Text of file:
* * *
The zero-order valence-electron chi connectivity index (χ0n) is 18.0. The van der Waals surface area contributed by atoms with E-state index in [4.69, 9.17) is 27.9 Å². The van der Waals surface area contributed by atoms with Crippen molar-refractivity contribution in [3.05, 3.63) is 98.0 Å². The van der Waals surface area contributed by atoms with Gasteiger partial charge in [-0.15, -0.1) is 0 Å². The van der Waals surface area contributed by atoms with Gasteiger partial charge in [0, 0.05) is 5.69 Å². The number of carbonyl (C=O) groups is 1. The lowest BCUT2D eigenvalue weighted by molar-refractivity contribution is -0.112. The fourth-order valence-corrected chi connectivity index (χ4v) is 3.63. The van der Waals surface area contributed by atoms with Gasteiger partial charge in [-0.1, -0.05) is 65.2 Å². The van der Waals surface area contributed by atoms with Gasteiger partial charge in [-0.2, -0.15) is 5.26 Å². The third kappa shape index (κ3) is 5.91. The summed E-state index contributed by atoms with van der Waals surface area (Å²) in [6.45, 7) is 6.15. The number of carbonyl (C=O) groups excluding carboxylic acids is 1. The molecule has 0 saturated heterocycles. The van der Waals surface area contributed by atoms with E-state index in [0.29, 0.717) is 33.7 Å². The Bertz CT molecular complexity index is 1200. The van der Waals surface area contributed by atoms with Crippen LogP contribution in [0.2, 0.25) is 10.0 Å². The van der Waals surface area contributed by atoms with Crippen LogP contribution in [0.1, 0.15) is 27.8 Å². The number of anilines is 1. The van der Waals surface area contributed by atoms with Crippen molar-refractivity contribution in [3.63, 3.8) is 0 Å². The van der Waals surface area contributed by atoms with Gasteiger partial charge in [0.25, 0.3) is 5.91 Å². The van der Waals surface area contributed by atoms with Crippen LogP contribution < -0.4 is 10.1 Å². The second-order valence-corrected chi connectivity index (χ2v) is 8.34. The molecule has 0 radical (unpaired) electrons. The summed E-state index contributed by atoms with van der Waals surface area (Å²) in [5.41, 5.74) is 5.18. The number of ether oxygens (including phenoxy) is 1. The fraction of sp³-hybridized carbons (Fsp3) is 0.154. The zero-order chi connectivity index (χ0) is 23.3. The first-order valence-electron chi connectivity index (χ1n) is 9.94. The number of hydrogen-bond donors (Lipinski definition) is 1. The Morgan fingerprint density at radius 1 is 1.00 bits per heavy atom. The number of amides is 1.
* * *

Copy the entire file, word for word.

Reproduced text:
The zero-order valence-electron chi connectivity index (χ0n) is 18.0. The van der Waals surface area contributed by atoms with E-state index in [4.69, 9.17) is 27.9 Å². The van der Waals surface area contributed by atoms with Crippen molar-refractivity contribution in [3.05, 3.63) is 98.0 Å². The van der Waals surface area contributed by atoms with Gasteiger partial charge in [-0.15, -0.1) is 0 Å². The van der Waals surface area contributed by atoms with Gasteiger partial charge in [0, 0.05) is 5.69 Å². The number of carbonyl (C=O) groups is 1. The lowest BCUT2D eigenvalue weighted by molar-refractivity contribution is -0.112. The fourth-order valence-corrected chi connectivity index (χ4v) is 3.63. The van der Waals surface area contributed by atoms with Gasteiger partial charge in [-0.1, -0.05) is 65.2 Å². The van der Waals surface area contributed by atoms with Gasteiger partial charge in [-0.2, -0.15) is 5.26 Å². The third kappa shape index (κ3) is 5.91. The summed E-state index contributed by atoms with van der Waals surface area (Å²) in [6.45, 7) is 6.15. The number of carbonyl (C=O) groups excluding carboxylic acids is 1. The molecule has 0 saturated heterocycles. The van der Waals surface area contributed by atoms with E-state index in [0.29, 0.717) is 33.7 Å². The Bertz CT molecular complexity index is 1200. The van der Waals surface area contributed by atoms with Crippen LogP contribution in [0.2, 0.25) is 10.0 Å². The van der Waals surface area contributed by atoms with Crippen LogP contribution in [0.1, 0.15) is 27.8 Å². The number of anilines is 1. The van der Waals surface area contributed by atoms with Crippen molar-refractivity contribution in [3.63, 3.8) is 0 Å². The van der Waals surface area contributed by atoms with Gasteiger partial charge in [0.25, 0.3) is 5.91 Å². The van der Waals surface area contributed by atoms with Crippen LogP contribution < -0.4 is 10.1 Å². The second-order valence-corrected chi connectivity index (χ2v) is 8.34. The molecule has 0 radical (unpaired) electrons. The summed E-state index contributed by atoms with van der Waals surface area (Å²) in [5.41, 5.74) is 5.18. The number of ether oxygens (including phenoxy) is 1. The fraction of sp³-hybridized carbons (Fsp3) is 0.154. The zero-order chi connectivity index (χ0) is 23.3. The first-order valence-electron chi connectivity index (χ1n) is 9.94. The number of hydrogen-bond donors (Lipinski definition) is 1. The Morgan fingerprint density at radius 1 is 1.00 bits per heavy atom. The number of amides is 1.